November 17, 2009

Nam Prik Pao and Happy Hubby Sauce


However you want to spell it, this is some tasty stuff. A delicious dark paste made from deeply caramelized onions and garlic and chiles, it is seasoned with fish sauce and shrimp paste, tamarind and sugar. Sound Thai? It is. And also, I should say, it is traditionally made with shallots and not onions, but I can't get a reliable source for good shallots, so I use onions with good results.

Anyway, this paste has so many uses. My kids use it instead of that nasty seasoning packet in their ramen noodles. I use it in stir-fry noodles, soups, etc, etc. Just try it and taste it, and you too will find a million and one uses for it. It's that tasty.

My disclaimer- this may not be the most authentic or traditional way to make nam prik pao, I'm not really sure, but I get good results, and I definitely think it's better than store-bought.

Nam Prik Pao
1 very large onion, or use two smaller, or use shallots if you can find them
2 heads of garlic
Dried chiles to taste or a mix of chiles and red pepper
1 cup oil
A few Tablespoons of sugar- you can use coconut or palm sugar as well
1-2 Tablespoons thai-style shrimp paste
few Tablespoons fish sauce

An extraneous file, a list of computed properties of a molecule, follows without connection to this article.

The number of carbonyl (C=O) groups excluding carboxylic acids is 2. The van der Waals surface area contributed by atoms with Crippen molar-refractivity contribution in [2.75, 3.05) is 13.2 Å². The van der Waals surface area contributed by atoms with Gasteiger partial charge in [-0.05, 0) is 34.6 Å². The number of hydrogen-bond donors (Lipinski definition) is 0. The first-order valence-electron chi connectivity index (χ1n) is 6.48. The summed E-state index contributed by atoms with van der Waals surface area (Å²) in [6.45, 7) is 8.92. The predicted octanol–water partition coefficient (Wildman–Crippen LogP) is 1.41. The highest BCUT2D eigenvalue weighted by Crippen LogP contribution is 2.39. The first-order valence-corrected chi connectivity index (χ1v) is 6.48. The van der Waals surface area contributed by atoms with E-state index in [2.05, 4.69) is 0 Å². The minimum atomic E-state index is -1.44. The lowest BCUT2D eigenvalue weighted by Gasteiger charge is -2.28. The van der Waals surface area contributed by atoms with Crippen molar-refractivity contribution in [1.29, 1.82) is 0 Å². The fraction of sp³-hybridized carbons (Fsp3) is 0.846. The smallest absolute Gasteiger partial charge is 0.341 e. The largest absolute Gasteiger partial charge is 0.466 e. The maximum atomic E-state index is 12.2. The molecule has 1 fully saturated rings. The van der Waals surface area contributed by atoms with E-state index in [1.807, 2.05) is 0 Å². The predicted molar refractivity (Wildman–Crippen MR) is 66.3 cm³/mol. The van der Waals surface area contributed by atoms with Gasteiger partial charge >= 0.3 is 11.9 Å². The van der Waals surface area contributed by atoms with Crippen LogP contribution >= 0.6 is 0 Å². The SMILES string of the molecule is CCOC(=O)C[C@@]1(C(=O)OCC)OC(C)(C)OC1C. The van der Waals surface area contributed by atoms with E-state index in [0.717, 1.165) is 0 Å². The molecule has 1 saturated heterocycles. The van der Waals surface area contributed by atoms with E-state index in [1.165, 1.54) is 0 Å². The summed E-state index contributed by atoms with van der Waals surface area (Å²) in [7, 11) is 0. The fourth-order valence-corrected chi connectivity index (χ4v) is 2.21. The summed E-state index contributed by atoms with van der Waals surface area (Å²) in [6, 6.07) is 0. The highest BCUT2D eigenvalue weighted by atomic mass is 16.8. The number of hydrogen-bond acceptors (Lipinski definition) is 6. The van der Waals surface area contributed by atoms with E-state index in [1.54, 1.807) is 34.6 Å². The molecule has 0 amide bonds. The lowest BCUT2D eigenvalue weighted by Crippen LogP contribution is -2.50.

few Tablespoons of tamarind
few Tablespoons of water

Slice the onions very thin and fry them in the oil until dark and crisp and then remove. Then fry the garlic- I've fried them, sliced, chopped, and whole, but smashed and I didn't really detect much of a difference, so it's up to you to decide how you want to process them. Remove from the oil.

Then fry the dried chiles for a bit- depending on how small your chiles are and how many you are using. You don't want them to burn, so be careful. I usually replace quite a bit of the chiles for sweet red peppers that I fry because my family only likes things moderately hot at most. Also, removing the seeds of the chiles will reduce the heat.

Puree the onions, garlic and chiles/peppers in a blender. You may add oil and the tamarind and fish sauce and a bit of water as needed to get lubrication for blending.

In your wok or frying pan, fry the shrimp paste in some of the oil until it begins to release it's aroma. (it doesn't smell all that great, but it really adds a great flavor to the finished product) Then add the blended puree back to the wok, add the sugar and anything else you didn't add and cook until dark and bubbly, the texture loosely thick. The sauce will thicken as it stands. Taste the sauce for seasoning. It should be sweet and spicy- but not overly so, with the sweet tempered with the tang of the tamarind, and dark, caramelized, smokey undertones. Add a bit more sugar, or fish sauce or tamarind to suit your taste.

Happy Hubby Sauce is a sauce I created and it became a hit in our house. I make it from a mixture of nam prik pao, hoisin sauce, soy sauce, honey, water and a bit of chile paste with garlic. My husband loves it so much, I named it Happy Hubby sauce for him- otherwise it didn't have a name and I got tired of hey- can you make me that stuff?...

Enjoy!



2 comments:

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Daniel said...

If you want to spice up you everyday office lunch try out some of these great ideas!
http://yovia.com/blogs/personalpantryforyouroffice/2010/02/05/going-macgyver-on-office-snacks/